Chemistry in Action: Gloop
The following article was written by my 10-year-old daughter, Sofia.
Hello! This is Sofia. Today my sister and I made a cool experiment—Gloop! It’s made of borax, glue, and water. We mixed it up outside and spent the next half-hour playing with it. I even made a Gloop bracelet!
The Gloop is stretchy and kind of sticky. Adding more borax makes it less sticky. It was white, but I bet adding food coloring could have changed that. After you knead it for a while, it becomes very easy to mold and acts kind of like stretchy, gloopy clay. It also is considered a “non-Newtonian fluid,” which means that it has characteristics of both solids and liquids.
Eliana likes it because, quote, “It’s sticky and fun. And you put it in a bag and play with it tomorrow.” I’m not actually sure how well it keeps, but I guess we’ll find out!
If you want to have your own Gloopy fun, here’s the recipe for Gloop:
1. Mix one teaspoon borax with 1/3 cup warm water in a bowl. Stir well.
2. Mix 1/6 cup white glue with 1/6 cup water in a different bowl. Stir well.
3. Mix the borax solution into the glue. Less borax makes a stickier Gloop. When the Gloop gets thick, knead it with your hands.
4. Play with the Gloop!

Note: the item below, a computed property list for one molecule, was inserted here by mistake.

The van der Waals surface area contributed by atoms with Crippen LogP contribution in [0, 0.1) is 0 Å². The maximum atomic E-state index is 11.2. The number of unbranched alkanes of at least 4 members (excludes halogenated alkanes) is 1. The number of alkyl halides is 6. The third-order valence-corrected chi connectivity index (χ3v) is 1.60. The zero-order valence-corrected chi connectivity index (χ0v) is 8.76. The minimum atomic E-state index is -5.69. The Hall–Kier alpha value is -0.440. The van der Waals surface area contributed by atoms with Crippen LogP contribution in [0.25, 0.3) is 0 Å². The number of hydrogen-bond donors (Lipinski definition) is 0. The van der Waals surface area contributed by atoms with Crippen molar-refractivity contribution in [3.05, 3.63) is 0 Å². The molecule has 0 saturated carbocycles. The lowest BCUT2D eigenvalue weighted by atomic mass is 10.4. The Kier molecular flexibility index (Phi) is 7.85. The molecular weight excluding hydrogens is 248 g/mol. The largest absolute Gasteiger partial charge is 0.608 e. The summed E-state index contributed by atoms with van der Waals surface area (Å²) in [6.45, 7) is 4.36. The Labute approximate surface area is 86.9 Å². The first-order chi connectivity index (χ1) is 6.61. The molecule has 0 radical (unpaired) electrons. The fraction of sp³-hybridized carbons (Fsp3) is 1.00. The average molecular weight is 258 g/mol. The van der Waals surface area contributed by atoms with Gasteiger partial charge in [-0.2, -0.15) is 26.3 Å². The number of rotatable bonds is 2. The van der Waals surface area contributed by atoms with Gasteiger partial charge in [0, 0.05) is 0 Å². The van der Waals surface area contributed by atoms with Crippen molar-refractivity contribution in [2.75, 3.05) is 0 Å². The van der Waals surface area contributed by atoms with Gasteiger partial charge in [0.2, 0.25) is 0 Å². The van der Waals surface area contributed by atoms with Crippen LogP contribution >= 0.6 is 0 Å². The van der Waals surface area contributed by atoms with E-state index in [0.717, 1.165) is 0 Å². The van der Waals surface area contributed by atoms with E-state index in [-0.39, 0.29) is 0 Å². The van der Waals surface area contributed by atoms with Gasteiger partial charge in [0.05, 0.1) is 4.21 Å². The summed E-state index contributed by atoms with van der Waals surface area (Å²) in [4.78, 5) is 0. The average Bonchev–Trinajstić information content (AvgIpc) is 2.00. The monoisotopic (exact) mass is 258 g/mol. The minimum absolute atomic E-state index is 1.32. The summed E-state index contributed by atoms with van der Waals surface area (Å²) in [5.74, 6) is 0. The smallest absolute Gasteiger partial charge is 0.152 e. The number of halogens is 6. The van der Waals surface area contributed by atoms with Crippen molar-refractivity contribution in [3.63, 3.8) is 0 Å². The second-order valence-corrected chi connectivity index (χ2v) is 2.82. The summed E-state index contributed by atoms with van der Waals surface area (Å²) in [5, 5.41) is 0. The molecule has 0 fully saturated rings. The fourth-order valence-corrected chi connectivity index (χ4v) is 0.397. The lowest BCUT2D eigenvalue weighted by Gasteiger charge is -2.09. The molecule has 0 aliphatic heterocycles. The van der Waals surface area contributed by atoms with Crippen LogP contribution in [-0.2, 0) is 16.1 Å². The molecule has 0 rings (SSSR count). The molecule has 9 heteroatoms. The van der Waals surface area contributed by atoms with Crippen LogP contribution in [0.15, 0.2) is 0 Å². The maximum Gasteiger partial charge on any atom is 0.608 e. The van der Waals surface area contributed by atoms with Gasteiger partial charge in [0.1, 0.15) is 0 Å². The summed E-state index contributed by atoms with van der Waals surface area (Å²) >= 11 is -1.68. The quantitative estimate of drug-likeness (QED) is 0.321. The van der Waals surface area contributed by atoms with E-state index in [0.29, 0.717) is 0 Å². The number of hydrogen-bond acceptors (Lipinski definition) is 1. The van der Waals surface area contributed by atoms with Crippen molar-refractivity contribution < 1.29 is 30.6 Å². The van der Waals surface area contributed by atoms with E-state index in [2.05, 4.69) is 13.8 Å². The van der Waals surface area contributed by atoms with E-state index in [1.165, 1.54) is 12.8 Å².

5. FOR SAFETY: Do not eat the Gloop. Throw it away in the trash, not the sink, or it will clog the drain.
Enjoy your Gloop!
We got this recipe from the book “Totally Gross Chemistry” by The Creative Activity Kit.
Level 3: Super Saver
Ask Yourself: Do we throw away too much food?
According to foodnavigator-usa, University of Arizona anthropologist Dr. Timothy Jones’ research on food waste revealed:
“On average, households waste 14 percent of their food purchases. Fifteen percent of that included products still within their expiration date but never opened. Jones estimates an average family of four currently tosses out $590 per year, just in meat, fruits, vegetables, and grain products.”
That same study from the University of Arizona in Tucson “indicates that 40 to 50 percent of all food ready for harvest never gets eaten.”
Hear Jones’ personal suggestions for saving food—and saving money—for yourself at NPR.